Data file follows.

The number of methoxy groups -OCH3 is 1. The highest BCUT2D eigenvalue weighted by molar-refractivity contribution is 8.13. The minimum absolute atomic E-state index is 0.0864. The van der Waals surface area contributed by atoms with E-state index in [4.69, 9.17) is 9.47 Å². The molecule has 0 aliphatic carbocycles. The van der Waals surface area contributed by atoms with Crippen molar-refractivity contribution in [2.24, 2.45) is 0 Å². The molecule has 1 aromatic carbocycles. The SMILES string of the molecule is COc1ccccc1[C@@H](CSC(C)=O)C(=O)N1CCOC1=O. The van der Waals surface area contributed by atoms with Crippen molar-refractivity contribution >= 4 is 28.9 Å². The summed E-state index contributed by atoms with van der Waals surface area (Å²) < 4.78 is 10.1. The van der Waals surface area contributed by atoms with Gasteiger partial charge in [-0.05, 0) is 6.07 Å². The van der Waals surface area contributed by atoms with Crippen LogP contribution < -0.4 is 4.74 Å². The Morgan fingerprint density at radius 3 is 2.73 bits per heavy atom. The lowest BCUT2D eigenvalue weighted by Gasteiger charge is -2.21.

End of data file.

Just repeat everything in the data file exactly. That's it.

The number of methoxy groups -OCH3 is 1. The highest BCUT2D eigenvalue weighted by molar-refractivity contribution is 8.13. The minimum absolute atomic E-state index is 0.0864. The van der Waals surface area contributed by atoms with E-state index in [4.69, 9.17) is 9.47 Å². The molecule has 0 aliphatic carbocycles. The van der Waals surface area contributed by atoms with Crippen molar-refractivity contribution in [2.24, 2.45) is 0 Å². The molecule has 1 aromatic carbocycles. The SMILES string of the molecule is COc1ccccc1[C@@H](CSC(C)=O)C(=O)N1CCOC1=O. The van der Waals surface area contributed by atoms with Crippen molar-refractivity contribution >= 4 is 28.9 Å². The summed E-state index contributed by atoms with van der Waals surface area (Å²) < 4.78 is 10.1. The van der Waals surface area contributed by atoms with Gasteiger partial charge in [-0.05, 0) is 6.07 Å². The van der Waals surface area contributed by atoms with Crippen LogP contribution < -0.4 is 4.74 Å². The Morgan fingerprint density at radius 3 is 2.73 bits per heavy atom. The lowest BCUT2D eigenvalue weighted by Gasteiger charge is -2.21.